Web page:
Confession Time: My #1 Reason I'm No Longer a Republican

Post by Rob Taber

When I got married at the tender age of 22, I was politically informed, wanting to get more involved, and attracted to the good I saw in both major parties. Although I wanted something that fit with every single one of my Mormon values, I understood that both parties also had their drawbacks, and that the accomplishment of political good requires the building of diverse coalitions. My top priority: public policies that would help young people settle down and establish families. When I moved from Utah to Florida and the DMV asked for my party registration, I told them "Republican."

Being a Latter-day Saint in mid-00s, I watched the career of Governor Mitt Romney with great interest. And I was absolutely fascinated with MassCare. Using the power of the free market to help everyone get insurance while also guaranteeing a basic level of access to medical care, supported by Mitt Romney and Ted Kennedy? This will help families, not just those starting out, but all families. Go Governor Romney!

As the 2008 primaries got underway (in 2007...) I looked for someone on the Democrat side who looked like they would approach health care with the same pragmatism and grip on reality. I eventually settled on that new senator from Illinois with the funny name, and I sent off for the bumper stickers seen above: one on the right, and one on the left. (Much to the amused bewilderment of my neighbors and ward members for some time to come.)

Fast forward: Gov. Romney lost his primary. But that guy from Illinois won the general election, and then he did an interesting thing: he took the basic structure of Gov. Romney's plan (originally developed by the far-right Heritage Foundation) and turned it into a system for the whole nation. I was overjoyed: my wife and I would always, always be able to purchase health insurance, the options would be clearly laid out, and all plans would include basic care: all crucial things for families.

And like any policy proposal, the opposing side (in this case, the congressional Republicans) had issues with the law, but instead of working to make it better, they fought it, and continue to fight it. Despite all the campaign talk about strengthening and defending families, Republicans in Congress and in Washington are trying to break one of the biggest things that will help mothers and fathers raise their kids, work, and provide.

And then this week. Oh, boy. Top Republicans have unveiled their plans . . . not for campaigning against the law, or making it better, but doing what they can to make it fail. Reuters reports:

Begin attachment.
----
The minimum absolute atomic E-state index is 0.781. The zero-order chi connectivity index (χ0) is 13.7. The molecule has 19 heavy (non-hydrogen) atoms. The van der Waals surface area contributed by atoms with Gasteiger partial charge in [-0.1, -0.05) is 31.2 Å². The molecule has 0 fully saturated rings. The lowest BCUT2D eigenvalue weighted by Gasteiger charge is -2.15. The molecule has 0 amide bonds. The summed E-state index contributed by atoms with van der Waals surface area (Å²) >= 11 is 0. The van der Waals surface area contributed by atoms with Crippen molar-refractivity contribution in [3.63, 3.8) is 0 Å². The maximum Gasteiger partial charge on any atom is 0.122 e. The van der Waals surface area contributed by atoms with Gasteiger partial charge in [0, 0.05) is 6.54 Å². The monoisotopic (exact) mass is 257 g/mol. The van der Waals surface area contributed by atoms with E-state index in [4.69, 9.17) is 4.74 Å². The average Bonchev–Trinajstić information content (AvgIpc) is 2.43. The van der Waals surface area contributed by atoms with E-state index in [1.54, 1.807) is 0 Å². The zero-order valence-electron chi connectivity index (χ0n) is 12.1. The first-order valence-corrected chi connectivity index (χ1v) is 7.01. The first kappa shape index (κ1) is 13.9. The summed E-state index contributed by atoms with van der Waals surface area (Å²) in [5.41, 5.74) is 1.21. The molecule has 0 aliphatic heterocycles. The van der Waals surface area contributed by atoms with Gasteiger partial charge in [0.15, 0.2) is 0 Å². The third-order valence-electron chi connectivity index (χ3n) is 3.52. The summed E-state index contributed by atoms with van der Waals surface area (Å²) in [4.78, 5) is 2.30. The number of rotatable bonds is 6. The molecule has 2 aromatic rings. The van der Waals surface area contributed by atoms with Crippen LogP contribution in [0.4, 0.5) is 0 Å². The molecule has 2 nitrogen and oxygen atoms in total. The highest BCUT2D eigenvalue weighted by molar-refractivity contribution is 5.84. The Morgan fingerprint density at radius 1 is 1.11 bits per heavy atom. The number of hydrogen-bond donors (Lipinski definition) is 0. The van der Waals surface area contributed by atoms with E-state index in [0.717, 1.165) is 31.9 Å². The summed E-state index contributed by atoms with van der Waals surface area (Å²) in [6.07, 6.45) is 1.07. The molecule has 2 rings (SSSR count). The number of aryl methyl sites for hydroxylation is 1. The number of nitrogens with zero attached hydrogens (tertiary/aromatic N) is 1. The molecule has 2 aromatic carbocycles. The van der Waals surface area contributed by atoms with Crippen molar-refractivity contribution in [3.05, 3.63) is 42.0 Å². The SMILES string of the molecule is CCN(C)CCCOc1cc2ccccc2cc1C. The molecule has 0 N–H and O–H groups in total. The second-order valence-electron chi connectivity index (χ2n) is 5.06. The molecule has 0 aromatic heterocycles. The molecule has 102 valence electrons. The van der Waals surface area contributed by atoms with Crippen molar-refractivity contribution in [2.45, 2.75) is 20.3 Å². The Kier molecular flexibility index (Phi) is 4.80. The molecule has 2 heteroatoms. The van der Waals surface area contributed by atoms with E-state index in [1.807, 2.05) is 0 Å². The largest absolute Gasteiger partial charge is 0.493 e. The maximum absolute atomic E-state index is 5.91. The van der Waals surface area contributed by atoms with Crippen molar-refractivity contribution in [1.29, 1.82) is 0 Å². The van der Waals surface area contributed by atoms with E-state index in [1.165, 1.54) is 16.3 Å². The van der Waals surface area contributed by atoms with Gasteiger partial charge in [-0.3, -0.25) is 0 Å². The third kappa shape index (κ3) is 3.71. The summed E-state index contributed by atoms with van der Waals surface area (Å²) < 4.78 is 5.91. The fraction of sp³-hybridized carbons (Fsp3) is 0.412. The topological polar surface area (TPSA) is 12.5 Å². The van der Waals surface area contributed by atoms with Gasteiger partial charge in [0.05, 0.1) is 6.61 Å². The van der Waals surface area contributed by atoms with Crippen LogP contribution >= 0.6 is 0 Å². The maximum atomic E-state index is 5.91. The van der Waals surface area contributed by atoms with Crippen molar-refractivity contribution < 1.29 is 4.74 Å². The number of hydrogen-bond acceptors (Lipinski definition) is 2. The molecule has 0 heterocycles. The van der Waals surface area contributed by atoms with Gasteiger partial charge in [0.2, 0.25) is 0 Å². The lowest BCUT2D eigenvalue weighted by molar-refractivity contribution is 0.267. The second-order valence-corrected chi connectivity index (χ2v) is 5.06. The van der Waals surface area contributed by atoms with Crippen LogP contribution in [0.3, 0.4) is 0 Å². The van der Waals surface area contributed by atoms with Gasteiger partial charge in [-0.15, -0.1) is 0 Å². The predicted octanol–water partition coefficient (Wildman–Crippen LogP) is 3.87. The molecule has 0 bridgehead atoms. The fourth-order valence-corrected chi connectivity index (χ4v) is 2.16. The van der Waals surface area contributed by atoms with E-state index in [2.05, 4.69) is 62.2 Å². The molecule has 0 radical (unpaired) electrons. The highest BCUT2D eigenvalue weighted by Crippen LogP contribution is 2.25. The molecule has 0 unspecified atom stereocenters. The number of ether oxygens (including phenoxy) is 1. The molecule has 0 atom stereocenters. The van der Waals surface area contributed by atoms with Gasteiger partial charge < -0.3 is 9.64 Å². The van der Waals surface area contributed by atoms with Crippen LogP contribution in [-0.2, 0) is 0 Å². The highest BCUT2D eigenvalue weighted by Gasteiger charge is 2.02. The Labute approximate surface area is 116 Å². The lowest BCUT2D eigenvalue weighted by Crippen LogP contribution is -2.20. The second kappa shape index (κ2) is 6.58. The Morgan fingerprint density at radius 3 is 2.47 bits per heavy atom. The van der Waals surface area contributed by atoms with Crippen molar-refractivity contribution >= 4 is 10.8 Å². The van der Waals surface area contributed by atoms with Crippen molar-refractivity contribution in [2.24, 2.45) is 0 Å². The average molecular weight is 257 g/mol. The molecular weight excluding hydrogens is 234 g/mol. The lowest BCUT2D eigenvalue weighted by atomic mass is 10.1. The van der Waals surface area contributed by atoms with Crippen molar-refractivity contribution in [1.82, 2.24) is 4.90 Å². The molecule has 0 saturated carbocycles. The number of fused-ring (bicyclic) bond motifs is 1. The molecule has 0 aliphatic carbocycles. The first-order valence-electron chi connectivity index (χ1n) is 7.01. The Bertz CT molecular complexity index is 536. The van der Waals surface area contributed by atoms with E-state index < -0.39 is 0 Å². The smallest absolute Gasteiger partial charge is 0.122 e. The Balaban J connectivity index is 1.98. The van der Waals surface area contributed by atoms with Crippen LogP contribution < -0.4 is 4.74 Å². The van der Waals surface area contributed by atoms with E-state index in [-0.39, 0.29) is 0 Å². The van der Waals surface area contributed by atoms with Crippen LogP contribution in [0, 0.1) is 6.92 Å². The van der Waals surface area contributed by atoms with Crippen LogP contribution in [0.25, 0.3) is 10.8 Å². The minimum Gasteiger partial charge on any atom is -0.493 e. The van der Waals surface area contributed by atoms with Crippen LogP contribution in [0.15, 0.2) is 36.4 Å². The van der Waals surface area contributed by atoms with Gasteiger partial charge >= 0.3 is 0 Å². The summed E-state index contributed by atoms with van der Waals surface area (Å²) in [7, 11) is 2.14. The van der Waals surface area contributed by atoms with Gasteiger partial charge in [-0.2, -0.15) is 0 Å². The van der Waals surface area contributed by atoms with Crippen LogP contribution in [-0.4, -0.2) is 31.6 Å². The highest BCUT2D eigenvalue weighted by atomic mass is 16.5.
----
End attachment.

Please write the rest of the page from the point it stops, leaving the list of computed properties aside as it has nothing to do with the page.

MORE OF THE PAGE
"With the Obama administration poised for a huge public education campaign on healthcare reform, Republicans and their allies are mobilizing a counter-offensive including town hall meetings, protests and media promotions to dissuade uninsured Americans from obtaining health coverage."

"Dissuade uninsured Americans from obtaining health coverage." Wow. I have issues with how health insurance is generally run, and the new law doesn't fix everything I see wrong, but to actively tell people not to buy the insurance that will help them stay healthy or recover when they're sick or injured . . . As a historian, it's easy for me to get cynical as so much of what happens is a repeat of things that have happened in the past, but this, this is a new one.

Men and women in their 20s hear a lot about how they need to settle down, marry, and have kids, and generally speaking, this is what many of them want to do. The main reason many of my fellow youngsters don't: jobs are tough to come by right now, by which I mean real jobs with benefits, ones where a parent can earn enough to support a family. This is a crisis for small-c conservatism, where family formation and the continuance of society into the next generation is (I'm pretty sure) priority number 1. So what's FreedomWorks, that bastion of right-wing activity doing?

"The group is designing a symbolic 'Obamacare card' that college students can burn during campus protests."

I ended my membership in the Republican Party a few years ago, and even though I'm chairing an organization called LDS Democrats of America, I still want our representatives and thinkers in both parties spending their time working on supporting families and individuals and making our communities stronger. I had some hope, with the Senate taking a commonsense approach to immigration a few weeks ago, that we were getting there. Looks like we've still got a ways to go.


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